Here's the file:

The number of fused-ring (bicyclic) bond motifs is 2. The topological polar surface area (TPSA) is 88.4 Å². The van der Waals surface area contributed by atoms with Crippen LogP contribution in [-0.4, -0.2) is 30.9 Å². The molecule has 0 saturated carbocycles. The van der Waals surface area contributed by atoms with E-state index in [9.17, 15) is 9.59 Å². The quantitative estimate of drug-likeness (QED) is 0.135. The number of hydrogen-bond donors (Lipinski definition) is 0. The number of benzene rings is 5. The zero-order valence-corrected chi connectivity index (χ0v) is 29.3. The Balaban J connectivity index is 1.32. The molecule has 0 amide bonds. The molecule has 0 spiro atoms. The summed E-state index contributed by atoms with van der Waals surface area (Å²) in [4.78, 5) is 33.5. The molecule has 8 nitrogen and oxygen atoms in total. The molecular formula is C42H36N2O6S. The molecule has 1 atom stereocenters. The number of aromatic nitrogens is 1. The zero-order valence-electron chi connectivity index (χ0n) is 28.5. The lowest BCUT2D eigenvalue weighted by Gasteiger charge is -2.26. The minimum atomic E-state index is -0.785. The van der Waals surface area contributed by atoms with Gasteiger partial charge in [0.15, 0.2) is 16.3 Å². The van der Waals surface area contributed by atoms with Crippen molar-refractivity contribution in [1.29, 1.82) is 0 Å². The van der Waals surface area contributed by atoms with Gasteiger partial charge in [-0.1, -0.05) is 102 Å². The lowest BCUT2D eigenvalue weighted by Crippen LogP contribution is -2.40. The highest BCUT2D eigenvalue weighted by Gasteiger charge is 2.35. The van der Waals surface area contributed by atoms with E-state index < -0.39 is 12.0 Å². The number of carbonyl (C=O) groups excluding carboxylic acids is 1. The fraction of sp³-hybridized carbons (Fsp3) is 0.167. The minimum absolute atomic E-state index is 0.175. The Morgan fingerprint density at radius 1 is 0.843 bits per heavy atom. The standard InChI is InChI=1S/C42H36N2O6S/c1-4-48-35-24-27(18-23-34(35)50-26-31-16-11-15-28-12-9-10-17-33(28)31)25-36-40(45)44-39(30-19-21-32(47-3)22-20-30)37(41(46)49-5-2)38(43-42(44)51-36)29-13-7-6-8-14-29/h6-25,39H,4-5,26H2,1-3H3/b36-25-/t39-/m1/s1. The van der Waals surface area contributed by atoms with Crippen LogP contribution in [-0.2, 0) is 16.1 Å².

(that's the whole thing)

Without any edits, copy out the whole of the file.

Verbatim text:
The number of fused-ring (bicyclic) bond motifs is 2. The topological polar surface area (TPSA) is 88.4 Å². The van der Waals surface area contributed by atoms with Crippen LogP contribution in [-0.4, -0.2) is 30.9 Å². The molecule has 0 saturated carbocycles. The van der Waals surface area contributed by atoms with E-state index in [9.17, 15) is 9.59 Å². The quantitative estimate of drug-likeness (QED) is 0.135. The number of hydrogen-bond donors (Lipinski definition) is 0. The number of benzene rings is 5. The zero-order valence-corrected chi connectivity index (χ0v) is 29.3. The Balaban J connectivity index is 1.32. The molecule has 0 amide bonds. The molecule has 0 spiro atoms. The summed E-state index contributed by atoms with van der Waals surface area (Å²) in [4.78, 5) is 33.5. The molecule has 8 nitrogen and oxygen atoms in total. The molecular formula is C42H36N2O6S. The molecule has 1 atom stereocenters. The number of aromatic nitrogens is 1. The zero-order valence-electron chi connectivity index (χ0n) is 28.5. The lowest BCUT2D eigenvalue weighted by Gasteiger charge is -2.26. The minimum atomic E-state index is -0.785. The van der Waals surface area contributed by atoms with Gasteiger partial charge in [0.15, 0.2) is 16.3 Å². The van der Waals surface area contributed by atoms with Crippen molar-refractivity contribution in [1.29, 1.82) is 0 Å². The van der Waals surface area contributed by atoms with Gasteiger partial charge in [-0.1, -0.05) is 102 Å². The lowest BCUT2D eigenvalue weighted by Crippen LogP contribution is -2.40. The highest BCUT2D eigenvalue weighted by Gasteiger charge is 2.35. The van der Waals surface area contributed by atoms with E-state index < -0.39 is 12.0 Å². The number of carbonyl (C=O) groups excluding carboxylic acids is 1. The fraction of sp³-hybridized carbons (Fsp3) is 0.167. The minimum absolute atomic E-state index is 0.175. The Morgan fingerprint density at radius 1 is 0.843 bits per heavy atom. The standard InChI is InChI=1S/C42H36N2O6S/c1-4-48-35-24-27(18-23-34(35)50-26-31-16-11-15-28-12-9-10-17-33(28)31)25-36-40(45)44-39(30-19-21-32(47-3)22-20-30)37(41(46)49-5-2)38(43-42(44)51-36)29-13-7-6-8-14-29/h6-25,39H,4-5,26H2,1-3H3/b36-25-/t39-/m1/s1. The van der Waals surface area contributed by atoms with Crippen LogP contribution in [-0.2, 0) is 16.1 Å².